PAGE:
Given that I am relatively new to the long distance hiking scene I feel that now would be a perfect time to express some of my partially informed yet surprisingly staunch opinions regarding the perceived debates surrounding the activity.
On the spectrum of how much gear hikers decide to bring along there appear to be four distinct categories: minimalist, ultralight, lightweight, and too much (super-ultralight and hyper-ultralight are also tossed around). There is not however, a standardized set of agreed upon weights to define each, but generally: 5, 10, 20, and 30 pounds get arbitrarily chosen as cutoffs.
Now it would appear obvious that hikers would prefer to carry as little weight as possible, but there comes a point that reducing a pack’s weight by another pound or even a few ounces becomes a matter of either spending significantly more money or sacrificing perceived conveniences.
Let us use a toothbrush as an example to help us more clearly illustrate the differences between these four hiker categories. A standard toothbrush would be brought along by the person who carries too much (what are you thinking? you know how much those things weigh?!), a lightweight hiker would saw the handle in half, an ultralight hiker would leave only the head and bristles, and the minimalist would say, “Toothbrush? Who the hell needs a toothbrush? I’ll use a stick, thank you”. It should also be mentioned that when discussing pack weight we are referring to “base pack weight” which is the weight of your pack excluding consumables (food, water, fuel).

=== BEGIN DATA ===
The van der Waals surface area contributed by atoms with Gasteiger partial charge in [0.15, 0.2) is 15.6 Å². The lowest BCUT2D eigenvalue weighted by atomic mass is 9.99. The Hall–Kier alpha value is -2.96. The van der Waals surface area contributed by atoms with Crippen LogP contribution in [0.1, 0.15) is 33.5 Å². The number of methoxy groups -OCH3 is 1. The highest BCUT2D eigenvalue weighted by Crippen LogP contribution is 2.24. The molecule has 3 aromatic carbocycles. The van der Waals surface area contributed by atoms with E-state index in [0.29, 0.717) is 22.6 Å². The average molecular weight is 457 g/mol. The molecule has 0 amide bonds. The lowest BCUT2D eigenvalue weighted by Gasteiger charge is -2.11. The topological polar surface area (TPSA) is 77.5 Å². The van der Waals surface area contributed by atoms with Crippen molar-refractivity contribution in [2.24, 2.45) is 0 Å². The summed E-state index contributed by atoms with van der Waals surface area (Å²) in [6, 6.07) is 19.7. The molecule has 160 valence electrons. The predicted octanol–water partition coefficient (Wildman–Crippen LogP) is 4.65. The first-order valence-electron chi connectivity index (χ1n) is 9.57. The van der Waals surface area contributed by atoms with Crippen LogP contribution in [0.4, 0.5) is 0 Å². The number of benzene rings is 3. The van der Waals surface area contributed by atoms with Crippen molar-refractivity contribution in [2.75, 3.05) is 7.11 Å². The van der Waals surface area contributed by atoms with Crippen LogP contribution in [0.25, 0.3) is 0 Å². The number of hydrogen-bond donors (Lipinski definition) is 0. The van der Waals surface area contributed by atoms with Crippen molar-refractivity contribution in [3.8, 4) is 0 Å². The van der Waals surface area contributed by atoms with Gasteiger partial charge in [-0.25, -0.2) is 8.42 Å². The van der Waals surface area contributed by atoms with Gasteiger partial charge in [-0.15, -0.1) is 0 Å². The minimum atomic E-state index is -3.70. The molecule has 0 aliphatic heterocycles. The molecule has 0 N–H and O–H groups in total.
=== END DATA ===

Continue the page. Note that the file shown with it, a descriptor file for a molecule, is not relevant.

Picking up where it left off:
People debate the usefulness of cutting pack weight as fervently as Klan members debate their belief in God’s “chosen race”; there is no use engaging these people, as far as they are concerned their belief is correct and they cannot be swayed.
Now I am not saying that I would not enjoy hiking with a lighter pack, but rather that I would prefer carrying that extra 6 oz of toilet paper to wiping my ass with a mystery leaf or piece of bark. Ultralight enthusiasts save on weight by removing fabric or parts deemed “unnecessary” from equipment, cutting out “luxuries” such as electronics and extra clothing, and replacing traditional equipment with lightweight substitutes (ex. a garbage bag as a rain cover).
For some, the costs of ultralight equipment can be prohibitive, and the lighter weight materials often require special maintenance as they are not as durable and can wear out more quickly. In the end, lighter is better, and depending on how much you enjoy roughing it, you can easily cut extraneous weight from your pack.
All that really matters is that you are comfortable, and if carrying a heavier sleeping bag and tent isn’t going to stop you from getting your miles in, and will let you sleep easy every night, then by all means, carry away. You can laugh it up when you are sleeping comfortably and your self-proclaimed hardcore friends freeze their asses off because they wanted to carry one less pound.